Around 6 million people purchased homes in 2019. Approximately 33% of those people were first-time homebuyers. If you are considering a home purchase, it is crucial to understand what the most common mortgage terms mean. Some words are self-explanatory; others are not. Knowing these can help you navigate through one of the more confusing aspects of homebuying.
An adjustable-rate mortgage or ARM has a flexible interest rate that changes over time. This can vary your monthly payment drastically depending on the National Interest Rate. Sometimes the fluctuation makes your payment lower, but it can also make it higher as well.
A mortgage where the last payment is considerably higher than the others, essentially paying off the mortgage. You hear this term more when dealing with investment property than other types. When you have a balloon payment, you either have to refinance your home before the end of the term or have the money to pay that final payment.
A contingency is an agreement or stipulation that needs to be satisfied before the home is sold. This could be a home inspection or repair. Many mortgage companies will put contingencies on a property before lending money.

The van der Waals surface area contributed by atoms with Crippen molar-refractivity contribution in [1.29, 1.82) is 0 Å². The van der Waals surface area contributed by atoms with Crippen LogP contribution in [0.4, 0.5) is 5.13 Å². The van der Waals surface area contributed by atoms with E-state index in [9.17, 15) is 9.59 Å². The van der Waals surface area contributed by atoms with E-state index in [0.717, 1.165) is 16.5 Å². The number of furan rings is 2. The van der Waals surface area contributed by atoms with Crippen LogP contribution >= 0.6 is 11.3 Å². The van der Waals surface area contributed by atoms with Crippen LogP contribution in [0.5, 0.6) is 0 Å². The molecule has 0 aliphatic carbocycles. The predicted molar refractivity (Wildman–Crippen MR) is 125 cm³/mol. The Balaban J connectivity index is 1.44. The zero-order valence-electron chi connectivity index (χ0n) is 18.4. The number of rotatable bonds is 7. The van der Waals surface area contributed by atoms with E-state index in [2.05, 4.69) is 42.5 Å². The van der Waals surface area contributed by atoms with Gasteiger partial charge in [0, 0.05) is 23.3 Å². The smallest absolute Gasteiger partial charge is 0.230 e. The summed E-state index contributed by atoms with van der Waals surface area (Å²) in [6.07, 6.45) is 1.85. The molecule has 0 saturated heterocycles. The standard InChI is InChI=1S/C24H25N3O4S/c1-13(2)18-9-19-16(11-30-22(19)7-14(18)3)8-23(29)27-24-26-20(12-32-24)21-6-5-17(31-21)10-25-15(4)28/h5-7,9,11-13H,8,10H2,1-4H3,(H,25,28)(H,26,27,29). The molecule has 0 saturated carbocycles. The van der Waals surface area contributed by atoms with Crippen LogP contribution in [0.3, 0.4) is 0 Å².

An encumbrance is any monetary lien that lowers the home’s value, usually lien, such as a tax lean, EPA lien, or mortgage. If a property is encumbered, the amount of the encumbrance must be paid before the property changes hands. This is done before the sale, or it is included in the buyer’s mortgage.
A penalty that you pay when you pay off your mortgage in advance. Bank loans with a prepayment clause usually force you to pay off things like interest before you can pay off the mortgage.
Buying a house can be an enjoyable experience if you know what you are doing. These are just a few of the terms you should know while you shop for your new home.
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